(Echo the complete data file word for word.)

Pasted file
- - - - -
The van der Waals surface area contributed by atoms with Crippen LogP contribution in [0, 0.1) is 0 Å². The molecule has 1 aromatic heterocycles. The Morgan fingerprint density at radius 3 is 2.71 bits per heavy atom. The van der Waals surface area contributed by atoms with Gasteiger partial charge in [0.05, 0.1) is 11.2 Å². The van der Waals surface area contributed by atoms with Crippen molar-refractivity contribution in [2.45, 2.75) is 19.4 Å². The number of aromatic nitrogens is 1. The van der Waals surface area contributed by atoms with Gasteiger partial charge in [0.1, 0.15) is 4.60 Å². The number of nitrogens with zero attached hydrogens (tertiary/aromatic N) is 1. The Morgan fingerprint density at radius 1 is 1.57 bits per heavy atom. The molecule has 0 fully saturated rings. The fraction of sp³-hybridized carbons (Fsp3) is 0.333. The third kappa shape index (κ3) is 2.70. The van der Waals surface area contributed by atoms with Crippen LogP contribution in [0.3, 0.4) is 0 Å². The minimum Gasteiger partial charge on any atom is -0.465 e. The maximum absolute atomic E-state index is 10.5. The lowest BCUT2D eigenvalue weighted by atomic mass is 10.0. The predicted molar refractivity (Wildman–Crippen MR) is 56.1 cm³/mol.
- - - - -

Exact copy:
The van der Waals surface area contributed by atoms with Crippen LogP contribution in [0, 0.1) is 0 Å². The molecule has 1 aromatic heterocycles. The Morgan fingerprint density at radius 3 is 2.71 bits per heavy atom. The van der Waals surface area contributed by atoms with Gasteiger partial charge in [0.05, 0.1) is 11.2 Å². The van der Waals surface area contributed by atoms with Crippen molar-refractivity contribution in [2.45, 2.75) is 19.4 Å². The number of aromatic nitrogens is 1. The van der Waals surface area contributed by atoms with Gasteiger partial charge in [0.1, 0.15) is 4.60 Å². The number of nitrogens with zero attached hydrogens (tertiary/aromatic N) is 1. The Morgan fingerprint density at radius 1 is 1.57 bits per heavy atom. The molecule has 0 fully saturated rings. The fraction of sp³-hybridized carbons (Fsp3) is 0.333. The third kappa shape index (κ3) is 2.70. The van der Waals surface area contributed by atoms with Crippen LogP contribution in [0.3, 0.4) is 0 Å². The minimum Gasteiger partial charge on any atom is -0.465 e. The maximum absolute atomic E-state index is 10.5. The lowest BCUT2D eigenvalue weighted by atomic mass is 10.0. The predicted molar refractivity (Wildman–Crippen MR) is 56.1 cm³/mol.